The American Jobs Act would rebuild the economy the American way-- based on balance, fairness and the same set of rules for everyone from Wall Street to Main Street. In urban communities, the American Jobs Act would modernize public schools, invest in roads and bridges, cut payroll taxes for every American worker and more.
- Impact for Hispanic Families and the Economy (pdf)
- Impact for African-American Families and the Economy (pdf)
- Impact for Low-Income Families and the Economy (pdf)
The American Recovery and Reinvestment Act included broad support for urban communities.
- To broaden access to affordable housing, the Act provides for $1 billion in increased funding for the Community Development Block Grant; $4 billion in increased public housing capital funds; $2 billion in payments to owners of project based rental assistance properties to keep them affordable; $2 billion in Neighborhood Stabilization Funds to purchase and rehabilitate forclosed homes; and $1.5 billion in Homelessness Prevention Funds to keep people in their homes;
- To expand educational opportunity for low-income students, the Act provides for $13 billion in Title I funds to go to K-12 education in disadvantaged school systems;
- To strengthen workforce development, the Act provides $3.95 billion in increased workforce investment training dollars to keep our workers skilled and to employ young people during the summer;
- To improve energy efficiency, the Act increases the Weatherization Assistance Program by $5 billion, helping low income consumers save on their energy bills while simultaneously training more workers for a growing field;
- To bolster our nation’s transportation infrastructure, the Act provides $1.5 billion in discretionary funding for the Department of Transportation to fund projects of regional or national significance as well as $8 billion to jumpstart high speed rail and connect regions to one another; and,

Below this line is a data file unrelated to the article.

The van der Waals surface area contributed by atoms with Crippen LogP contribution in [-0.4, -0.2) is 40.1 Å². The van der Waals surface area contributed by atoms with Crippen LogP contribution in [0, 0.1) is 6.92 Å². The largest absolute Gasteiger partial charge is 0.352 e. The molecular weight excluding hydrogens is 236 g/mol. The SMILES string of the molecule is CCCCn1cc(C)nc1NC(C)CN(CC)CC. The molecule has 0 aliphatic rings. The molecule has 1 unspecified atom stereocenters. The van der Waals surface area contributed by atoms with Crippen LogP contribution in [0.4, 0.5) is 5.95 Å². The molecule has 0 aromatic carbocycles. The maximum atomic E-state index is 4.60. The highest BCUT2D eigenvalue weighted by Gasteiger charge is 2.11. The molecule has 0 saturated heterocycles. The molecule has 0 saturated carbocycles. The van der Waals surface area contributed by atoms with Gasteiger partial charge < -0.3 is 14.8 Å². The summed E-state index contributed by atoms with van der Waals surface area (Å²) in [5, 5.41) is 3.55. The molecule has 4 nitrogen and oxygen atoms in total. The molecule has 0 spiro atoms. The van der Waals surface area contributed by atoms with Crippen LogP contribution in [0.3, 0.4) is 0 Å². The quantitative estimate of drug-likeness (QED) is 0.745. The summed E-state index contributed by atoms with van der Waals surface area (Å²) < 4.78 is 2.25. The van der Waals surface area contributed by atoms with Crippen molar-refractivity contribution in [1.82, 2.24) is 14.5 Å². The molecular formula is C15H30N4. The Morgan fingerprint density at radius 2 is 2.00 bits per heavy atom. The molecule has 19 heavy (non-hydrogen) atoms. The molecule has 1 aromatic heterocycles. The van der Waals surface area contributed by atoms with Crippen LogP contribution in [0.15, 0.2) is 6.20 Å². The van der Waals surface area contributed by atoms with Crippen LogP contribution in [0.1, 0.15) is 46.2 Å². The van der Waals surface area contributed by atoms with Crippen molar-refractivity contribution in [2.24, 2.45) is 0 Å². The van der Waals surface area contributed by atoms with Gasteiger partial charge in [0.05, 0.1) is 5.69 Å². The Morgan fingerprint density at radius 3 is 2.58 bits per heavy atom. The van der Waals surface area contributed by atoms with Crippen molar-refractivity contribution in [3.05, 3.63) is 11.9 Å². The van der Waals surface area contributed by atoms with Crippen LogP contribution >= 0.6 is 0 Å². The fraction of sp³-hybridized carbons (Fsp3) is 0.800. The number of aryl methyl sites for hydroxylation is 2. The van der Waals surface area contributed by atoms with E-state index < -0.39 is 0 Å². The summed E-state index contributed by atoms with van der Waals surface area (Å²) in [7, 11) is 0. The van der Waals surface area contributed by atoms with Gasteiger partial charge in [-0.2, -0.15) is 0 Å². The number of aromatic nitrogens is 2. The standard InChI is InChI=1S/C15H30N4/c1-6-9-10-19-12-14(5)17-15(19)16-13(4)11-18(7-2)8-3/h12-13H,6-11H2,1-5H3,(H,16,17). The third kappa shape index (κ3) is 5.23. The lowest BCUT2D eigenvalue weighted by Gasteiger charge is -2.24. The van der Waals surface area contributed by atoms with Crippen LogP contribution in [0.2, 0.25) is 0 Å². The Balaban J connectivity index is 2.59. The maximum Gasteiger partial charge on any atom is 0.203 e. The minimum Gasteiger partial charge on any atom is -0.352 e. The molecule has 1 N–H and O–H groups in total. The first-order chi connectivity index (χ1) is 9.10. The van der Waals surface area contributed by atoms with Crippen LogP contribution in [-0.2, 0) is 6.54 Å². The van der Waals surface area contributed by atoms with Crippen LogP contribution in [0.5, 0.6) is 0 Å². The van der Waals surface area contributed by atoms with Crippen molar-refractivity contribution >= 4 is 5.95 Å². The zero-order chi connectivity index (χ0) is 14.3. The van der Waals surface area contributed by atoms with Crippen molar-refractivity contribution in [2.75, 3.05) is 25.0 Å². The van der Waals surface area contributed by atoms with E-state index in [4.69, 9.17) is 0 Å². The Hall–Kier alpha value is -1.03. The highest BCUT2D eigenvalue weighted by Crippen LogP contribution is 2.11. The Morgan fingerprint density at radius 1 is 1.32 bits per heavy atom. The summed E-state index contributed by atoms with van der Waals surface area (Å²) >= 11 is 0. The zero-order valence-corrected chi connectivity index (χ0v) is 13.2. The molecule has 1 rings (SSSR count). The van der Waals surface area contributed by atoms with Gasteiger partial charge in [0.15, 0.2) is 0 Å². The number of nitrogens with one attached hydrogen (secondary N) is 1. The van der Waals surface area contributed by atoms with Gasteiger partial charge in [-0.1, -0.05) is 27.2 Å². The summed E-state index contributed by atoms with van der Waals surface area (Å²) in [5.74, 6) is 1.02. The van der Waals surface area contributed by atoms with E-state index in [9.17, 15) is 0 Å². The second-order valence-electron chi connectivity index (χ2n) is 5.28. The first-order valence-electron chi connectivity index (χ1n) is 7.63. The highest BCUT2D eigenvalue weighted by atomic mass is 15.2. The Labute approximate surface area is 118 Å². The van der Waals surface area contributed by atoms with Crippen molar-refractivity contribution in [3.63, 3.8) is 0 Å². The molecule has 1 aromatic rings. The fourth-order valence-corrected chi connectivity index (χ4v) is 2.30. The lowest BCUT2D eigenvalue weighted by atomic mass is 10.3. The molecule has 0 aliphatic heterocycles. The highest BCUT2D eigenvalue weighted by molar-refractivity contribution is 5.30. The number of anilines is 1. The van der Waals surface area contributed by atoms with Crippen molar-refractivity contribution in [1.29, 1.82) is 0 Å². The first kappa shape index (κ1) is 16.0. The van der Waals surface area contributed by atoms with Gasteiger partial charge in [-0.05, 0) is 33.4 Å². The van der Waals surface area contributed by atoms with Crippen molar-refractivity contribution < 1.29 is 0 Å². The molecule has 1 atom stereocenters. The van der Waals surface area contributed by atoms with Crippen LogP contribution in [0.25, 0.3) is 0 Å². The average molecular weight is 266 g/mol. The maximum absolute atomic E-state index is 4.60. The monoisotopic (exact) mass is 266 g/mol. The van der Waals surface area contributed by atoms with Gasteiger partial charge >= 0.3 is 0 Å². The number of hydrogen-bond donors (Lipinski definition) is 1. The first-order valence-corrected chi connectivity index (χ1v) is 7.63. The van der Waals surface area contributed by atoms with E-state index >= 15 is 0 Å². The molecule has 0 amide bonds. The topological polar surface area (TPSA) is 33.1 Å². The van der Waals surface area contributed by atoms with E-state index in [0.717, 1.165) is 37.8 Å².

- The Act also provides $4.7 billion to provide broadband access to underserved areas.
President Obama’s urban policy agenda is grounded in the recognition that our nation’s cities and metropolitan areas are vital engines for economic growth, innovation, and opportunity. To maximize economic productivity and opportunity in a 21st Century economy, federal policy must reflect the new metropolitan reality—that strong cities are the building blocks of strong regions, which in turn, are essential for a strong America.
Break Through Traditional Barriers
President Obama believes that the federal government must break from the siloed approach to urban policy development – where each facet of policy operates independently from all others - and replace it with an interdisciplinary approach that appreciates the interdependent nature of issues affecting urban communities. The President’s urban agenda will promote cross-cutting plans to revitalize urban areas, considering housing, transportation, energy, labor, education, and criminal justice policy as a system rather than independent of each other.
Take a Regional Approach
President Obama will also take a regional approach that disregards traditional jurisdictional boundaries, setting policy that takes into account how cities, suburbs, and exurbs interact. President Obama’s urban policy agenda will use this integrated approach to enhance economic competitiveness, sustainability, and equity in our cities and metropolitan areas.
Promote Inclusive Growth
President Obama believes that for our nation to thrive, the federal government must make and promote coordinated and strategic investments in our regions, cities, and neighborhoods that result in inclusive economic growth. The President’s urban policies will therefore seek to avoid creating winners and losers from his urban agenda, but rather will aim to lift up and revitalize urban areas holistically and invest in community development.